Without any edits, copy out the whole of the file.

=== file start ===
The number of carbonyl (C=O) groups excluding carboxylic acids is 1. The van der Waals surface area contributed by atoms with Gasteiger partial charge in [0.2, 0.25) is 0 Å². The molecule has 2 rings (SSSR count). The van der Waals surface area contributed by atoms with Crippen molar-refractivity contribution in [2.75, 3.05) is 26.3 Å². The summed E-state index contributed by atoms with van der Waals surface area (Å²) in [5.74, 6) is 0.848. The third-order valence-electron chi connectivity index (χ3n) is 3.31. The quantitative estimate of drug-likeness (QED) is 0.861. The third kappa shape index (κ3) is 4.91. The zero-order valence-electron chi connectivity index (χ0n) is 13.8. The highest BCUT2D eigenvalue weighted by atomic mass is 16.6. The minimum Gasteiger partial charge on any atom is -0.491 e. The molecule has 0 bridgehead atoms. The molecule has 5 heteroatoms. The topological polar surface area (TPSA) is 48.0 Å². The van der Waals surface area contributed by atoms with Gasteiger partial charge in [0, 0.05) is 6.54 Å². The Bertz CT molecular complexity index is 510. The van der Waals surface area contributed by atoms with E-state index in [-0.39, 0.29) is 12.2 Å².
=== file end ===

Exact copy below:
The number of carbonyl (C=O) groups excluding carboxylic acids is 1. The van der Waals surface area contributed by atoms with Gasteiger partial charge in [0.2, 0.25) is 0 Å². The molecule has 2 rings (SSSR count). The van der Waals surface area contributed by atoms with Crippen molar-refractivity contribution in [2.75, 3.05) is 26.3 Å². The summed E-state index contributed by atoms with van der Waals surface area (Å²) in [5.74, 6) is 0.848. The third-order valence-electron chi connectivity index (χ3n) is 3.31. The quantitative estimate of drug-likeness (QED) is 0.861. The third kappa shape index (κ3) is 4.91. The zero-order valence-electron chi connectivity index (χ0n) is 13.8. The highest BCUT2D eigenvalue weighted by atomic mass is 16.6. The minimum Gasteiger partial charge on any atom is -0.491 e. The molecule has 0 bridgehead atoms. The molecule has 5 heteroatoms. The topological polar surface area (TPSA) is 48.0 Å². The van der Waals surface area contributed by atoms with Gasteiger partial charge in [0, 0.05) is 6.54 Å². The Bertz CT molecular complexity index is 510. The van der Waals surface area contributed by atoms with E-state index in [-0.39, 0.29) is 12.2 Å².